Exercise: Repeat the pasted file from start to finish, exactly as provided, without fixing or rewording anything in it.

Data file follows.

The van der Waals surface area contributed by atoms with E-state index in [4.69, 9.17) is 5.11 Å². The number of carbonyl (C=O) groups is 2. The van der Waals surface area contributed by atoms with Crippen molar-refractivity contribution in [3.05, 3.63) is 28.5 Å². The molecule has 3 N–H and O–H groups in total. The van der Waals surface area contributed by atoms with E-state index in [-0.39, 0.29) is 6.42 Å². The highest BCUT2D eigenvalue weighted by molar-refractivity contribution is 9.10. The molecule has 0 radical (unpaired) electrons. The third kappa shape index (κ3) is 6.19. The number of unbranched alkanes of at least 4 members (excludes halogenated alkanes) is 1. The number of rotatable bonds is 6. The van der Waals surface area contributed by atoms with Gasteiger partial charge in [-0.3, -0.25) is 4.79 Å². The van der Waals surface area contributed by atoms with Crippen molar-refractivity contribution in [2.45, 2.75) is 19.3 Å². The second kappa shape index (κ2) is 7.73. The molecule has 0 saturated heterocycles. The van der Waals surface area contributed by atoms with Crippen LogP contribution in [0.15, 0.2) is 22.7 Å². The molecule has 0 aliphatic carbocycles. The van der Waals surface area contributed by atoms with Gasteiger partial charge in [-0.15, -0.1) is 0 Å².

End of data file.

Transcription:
The van der Waals surface area contributed by atoms with E-state index in [4.69, 9.17) is 5.11 Å². The number of carbonyl (C=O) groups is 2. The van der Waals surface area contributed by atoms with Crippen molar-refractivity contribution in [3.05, 3.63) is 28.5 Å². The molecule has 3 N–H and O–H groups in total. The van der Waals surface area contributed by atoms with E-state index in [-0.39, 0.29) is 6.42 Å². The highest BCUT2D eigenvalue weighted by molar-refractivity contribution is 9.10. The molecule has 0 radical (unpaired) electrons. The third kappa shape index (κ3) is 6.19. The number of unbranched alkanes of at least 4 members (excludes halogenated alkanes) is 1. The number of rotatable bonds is 6. The van der Waals surface area contributed by atoms with Gasteiger partial charge in [-0.3, -0.25) is 4.79 Å². The van der Waals surface area contributed by atoms with Crippen molar-refractivity contribution in [2.45, 2.75) is 19.3 Å². The second kappa shape index (κ2) is 7.73. The molecule has 0 saturated heterocycles. The van der Waals surface area contributed by atoms with Crippen LogP contribution in [0.15, 0.2) is 22.7 Å². The molecule has 0 aliphatic carbocycles. The van der Waals surface area contributed by atoms with Gasteiger partial charge in [-0.15, -0.1) is 0 Å².